Grant Muller

Processing HarmonicTable: Part 2

Since the last post I’ve had to make far more changes than I expected. If you looked at the previous examples, there was using a loop to create the hex buttons, making translations to relative to other translations on the screen. In the process I completely lost track of the absolute position of the button, which basically made it impossible to detect the location of the mouse on the screen in order to tell which button I was pressing. As a result I had to create a separate class to represent the Hex Button, and store the absolute starting point of each hex button and the length of one side. This is all the information I needed to create and detect a hexagon anywhere on the screen. From there I just created an array of these buttons in the setup() block, and drew them all over the screen:

hexButtons = new ArrayList</p>
<HexButton></p>
<p>&lt;</p>
<p>p>();</p>
<p>for (int j=2; j &lt;20; j++){
resetNoteNumber(rowNumber);
for (int i=0; i&lt;12; i++){
hexButtons.add(new HexButton(this, space+(i<em>xOffset), parseInt(height-(j</em>b)), length,    noteNumber));
noteNumber++;
}</p>
<p>j++;
rowNumber++;
resetNoteNumber(rowNumber);</p>
<p>for (int i=0; i&lt;12; i++){
hexButtons.add(new HexButton(this, space+parseInt(a+c)+(i<em>xOffset), parseInt(height-(j</em>b)), length, noteNumber));
noteNumber++;
}</p>
<p>rowNumber++;
}

As you can see I’m still making relative translations to locations on the screen, but I’m storing them in the class to be accessed later. This way I can still change the proportions and space variable at the top and not have to change a bit of code anywhere else to resize and reposition items. This greatly simplifies my draw() block:

public void draw(){
background(255);
for (int i = 0; i &lt; hexButtons.size(); i++){
HexButton button = (HexButton) hexButtons.get(i);
button.drawHex(false);
}
}

Now detecting the position of the mouse is simple:

public void mousePressed(){
for (int i = 0; i &lt; hexButtons.size(); i++){
HexButton button = (HexButton) hexButtons.get(i);
if (mouseX >= button.startX+a &amp;amp;amp;&amp;amp;amp; mouseX &lt;= button.startX+a+c &amp;amp;amp;&amp;amp;amp; mouseY >= button.startY &amp;amp;amp;&amp;amp;amp; mouseY &lt;= button.startY+(2*b)){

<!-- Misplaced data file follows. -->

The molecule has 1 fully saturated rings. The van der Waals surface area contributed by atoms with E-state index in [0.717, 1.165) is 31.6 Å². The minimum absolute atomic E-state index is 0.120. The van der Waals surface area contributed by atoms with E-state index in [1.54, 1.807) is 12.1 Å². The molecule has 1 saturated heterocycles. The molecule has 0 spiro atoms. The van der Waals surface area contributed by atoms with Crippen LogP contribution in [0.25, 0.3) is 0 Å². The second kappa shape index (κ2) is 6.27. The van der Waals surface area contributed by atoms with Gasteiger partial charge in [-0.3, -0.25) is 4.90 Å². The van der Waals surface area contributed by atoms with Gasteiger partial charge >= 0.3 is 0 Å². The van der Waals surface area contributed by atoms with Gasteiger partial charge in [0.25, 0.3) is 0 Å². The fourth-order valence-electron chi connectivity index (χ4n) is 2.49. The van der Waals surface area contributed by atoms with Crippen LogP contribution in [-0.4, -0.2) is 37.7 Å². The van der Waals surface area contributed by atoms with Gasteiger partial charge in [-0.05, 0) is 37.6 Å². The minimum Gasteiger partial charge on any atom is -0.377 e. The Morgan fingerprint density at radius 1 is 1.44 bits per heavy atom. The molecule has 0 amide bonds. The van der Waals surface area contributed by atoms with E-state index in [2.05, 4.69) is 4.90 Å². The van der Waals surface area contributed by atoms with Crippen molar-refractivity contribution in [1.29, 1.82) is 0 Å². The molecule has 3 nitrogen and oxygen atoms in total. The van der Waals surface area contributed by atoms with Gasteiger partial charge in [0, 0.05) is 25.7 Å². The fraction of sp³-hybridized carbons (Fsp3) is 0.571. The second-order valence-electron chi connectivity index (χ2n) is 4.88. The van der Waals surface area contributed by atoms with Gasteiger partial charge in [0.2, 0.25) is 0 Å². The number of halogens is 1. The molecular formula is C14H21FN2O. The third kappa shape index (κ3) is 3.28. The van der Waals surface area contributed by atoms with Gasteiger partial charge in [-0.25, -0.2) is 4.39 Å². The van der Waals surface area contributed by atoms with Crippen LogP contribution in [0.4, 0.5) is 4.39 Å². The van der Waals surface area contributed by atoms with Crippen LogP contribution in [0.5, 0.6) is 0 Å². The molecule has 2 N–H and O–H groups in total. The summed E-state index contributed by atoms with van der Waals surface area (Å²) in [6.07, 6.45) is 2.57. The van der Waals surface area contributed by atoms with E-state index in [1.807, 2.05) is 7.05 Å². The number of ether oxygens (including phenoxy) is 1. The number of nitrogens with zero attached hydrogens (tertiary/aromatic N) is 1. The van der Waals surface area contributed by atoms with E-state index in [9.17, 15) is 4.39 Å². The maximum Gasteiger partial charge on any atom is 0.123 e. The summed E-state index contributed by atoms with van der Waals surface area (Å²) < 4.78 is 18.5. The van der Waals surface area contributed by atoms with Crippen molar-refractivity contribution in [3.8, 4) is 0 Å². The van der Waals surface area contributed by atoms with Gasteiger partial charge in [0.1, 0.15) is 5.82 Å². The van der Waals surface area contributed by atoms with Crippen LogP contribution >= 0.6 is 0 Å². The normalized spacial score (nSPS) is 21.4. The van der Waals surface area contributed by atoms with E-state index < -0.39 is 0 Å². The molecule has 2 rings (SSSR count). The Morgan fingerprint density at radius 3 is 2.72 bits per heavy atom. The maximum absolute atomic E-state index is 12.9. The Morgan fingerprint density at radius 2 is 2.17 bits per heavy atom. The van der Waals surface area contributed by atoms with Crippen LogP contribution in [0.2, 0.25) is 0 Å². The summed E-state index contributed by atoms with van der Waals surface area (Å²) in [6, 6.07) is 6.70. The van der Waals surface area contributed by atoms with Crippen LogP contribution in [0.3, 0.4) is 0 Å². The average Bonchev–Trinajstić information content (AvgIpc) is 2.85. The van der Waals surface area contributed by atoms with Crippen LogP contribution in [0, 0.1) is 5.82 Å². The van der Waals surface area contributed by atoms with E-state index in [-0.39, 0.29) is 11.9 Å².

println(button.note);
activeNotes.add(button.thisNoteNumber);
midiOutput.sendNoteOn(0, button.thisNoteNumber, 100);
}
}
}

Notice I only bother performing this function when the mouse it pressed, this saves me some cycle since I have no intention of sending a midi note on unless the mouse is pressed (or dragged, which is using the same function as above). Also notice the activeNotes array. I’m storing notes that have already been pressed, so that I don’t retrigger a note unless the mouse is pressed again, which is necessary for mouse drags. After the mouse is released, I just send a note off to all notes in the acttiveNotes array.

I also revised the array to create the rows of notes across the screen. Previously it was hard coded, but with the following bit of code:

public void resetNoteNumber(int rowNumber){
if (rowNumber == 0){
noteNumber = noteNameMap.get(startingNote);
previousNote = noteNumber;
} else if (rowNumber % 2 == 0){
noteNumber = previousNote + 3;
previousNote = noteNumber;
} else {
noteNumber = previousNote + 4;
previousNote = noteNumber;
}
}

I can just change the starting note field in the class to be whatever I want, and it will always move up by rows in 5ths and 3rds. So I can make my starting note A2 instead of C2, and everything lines up without a hitch and without any code changes:

harmonictablea2

I tested it out with some seriously 80’s sounding FM pad, dragging across intervals, drawing random chord shapes in honeycomb patterns, etc. Here is a short output:

Audio clip: Adobe Flash Player (version 9 or above) is required to play this audio clip. Download the latest version here. You also need to have JavaScript enabled in your browser.

As usual here are the updated files:

HarmonicTable HexButton NoteReference

Its a lot of fun, even though I can only play it with the mouse. Last step is to get a touch screen. Anyone want to donate one?

Processing HarmonicTable: Part 1

Earlier this year while reading Harmonic Experience by W. A. Mathieu, I was introduced to the concept of lattices to represent tones, chords and keys. These lattices can be used to represent the basics of music composition in a visual way that makes more sense than standard scales on staffs. Here is an example:

ChordLattice